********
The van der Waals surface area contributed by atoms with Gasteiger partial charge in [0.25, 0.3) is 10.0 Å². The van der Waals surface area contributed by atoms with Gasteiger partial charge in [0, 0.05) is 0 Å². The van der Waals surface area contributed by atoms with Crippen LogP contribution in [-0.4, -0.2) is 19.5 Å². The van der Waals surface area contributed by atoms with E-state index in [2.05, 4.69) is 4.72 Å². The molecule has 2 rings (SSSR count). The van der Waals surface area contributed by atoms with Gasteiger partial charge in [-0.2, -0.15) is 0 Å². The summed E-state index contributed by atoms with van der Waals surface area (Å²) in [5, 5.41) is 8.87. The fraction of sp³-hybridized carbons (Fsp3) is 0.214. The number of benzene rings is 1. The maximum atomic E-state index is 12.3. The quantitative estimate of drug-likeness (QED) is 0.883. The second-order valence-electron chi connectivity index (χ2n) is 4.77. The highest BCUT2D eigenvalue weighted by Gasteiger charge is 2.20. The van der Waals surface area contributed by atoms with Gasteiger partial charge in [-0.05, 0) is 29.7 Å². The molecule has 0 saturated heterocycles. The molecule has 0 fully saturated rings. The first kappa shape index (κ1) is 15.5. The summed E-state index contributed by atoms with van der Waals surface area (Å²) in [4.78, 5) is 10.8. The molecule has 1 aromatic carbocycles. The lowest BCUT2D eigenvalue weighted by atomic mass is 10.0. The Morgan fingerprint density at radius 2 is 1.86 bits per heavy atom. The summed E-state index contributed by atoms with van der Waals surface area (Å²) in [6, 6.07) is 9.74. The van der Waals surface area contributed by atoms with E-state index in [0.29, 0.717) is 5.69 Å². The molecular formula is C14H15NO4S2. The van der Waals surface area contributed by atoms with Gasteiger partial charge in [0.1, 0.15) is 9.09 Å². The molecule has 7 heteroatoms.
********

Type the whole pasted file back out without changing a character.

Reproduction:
The van der Waals surface area contributed by atoms with Gasteiger partial charge in [0.25, 0.3) is 10.0 Å². The van der Waals surface area contributed by atoms with Gasteiger partial charge in [0, 0.05) is 0 Å². The van der Waals surface area contributed by atoms with Crippen LogP contribution in [-0.4, -0.2) is 19.5 Å². The van der Waals surface area contributed by atoms with E-state index in [2.05, 4.69) is 4.72 Å². The molecule has 2 rings (SSSR count). The van der Waals surface area contributed by atoms with Gasteiger partial charge in [-0.2, -0.15) is 0 Å². The summed E-state index contributed by atoms with van der Waals surface area (Å²) in [5, 5.41) is 8.87. The fraction of sp³-hybridized carbons (Fsp3) is 0.214. The number of benzene rings is 1. The maximum atomic E-state index is 12.3. The quantitative estimate of drug-likeness (QED) is 0.883. The second-order valence-electron chi connectivity index (χ2n) is 4.77. The highest BCUT2D eigenvalue weighted by Gasteiger charge is 2.20. The van der Waals surface area contributed by atoms with Gasteiger partial charge in [-0.05, 0) is 29.7 Å². The molecule has 0 saturated heterocycles. The molecule has 0 fully saturated rings. The first kappa shape index (κ1) is 15.5. The summed E-state index contributed by atoms with van der Waals surface area (Å²) in [4.78, 5) is 10.8. The molecule has 1 aromatic carbocycles. The lowest BCUT2D eigenvalue weighted by atomic mass is 10.0. The Morgan fingerprint density at radius 2 is 1.86 bits per heavy atom. The summed E-state index contributed by atoms with van der Waals surface area (Å²) in [6, 6.07) is 9.74. The van der Waals surface area contributed by atoms with E-state index in [0.29, 0.717) is 5.69 Å². The molecular formula is C14H15NO4S2. The van der Waals surface area contributed by atoms with Gasteiger partial charge in [0.1, 0.15) is 9.09 Å². The molecule has 7 heteroatoms.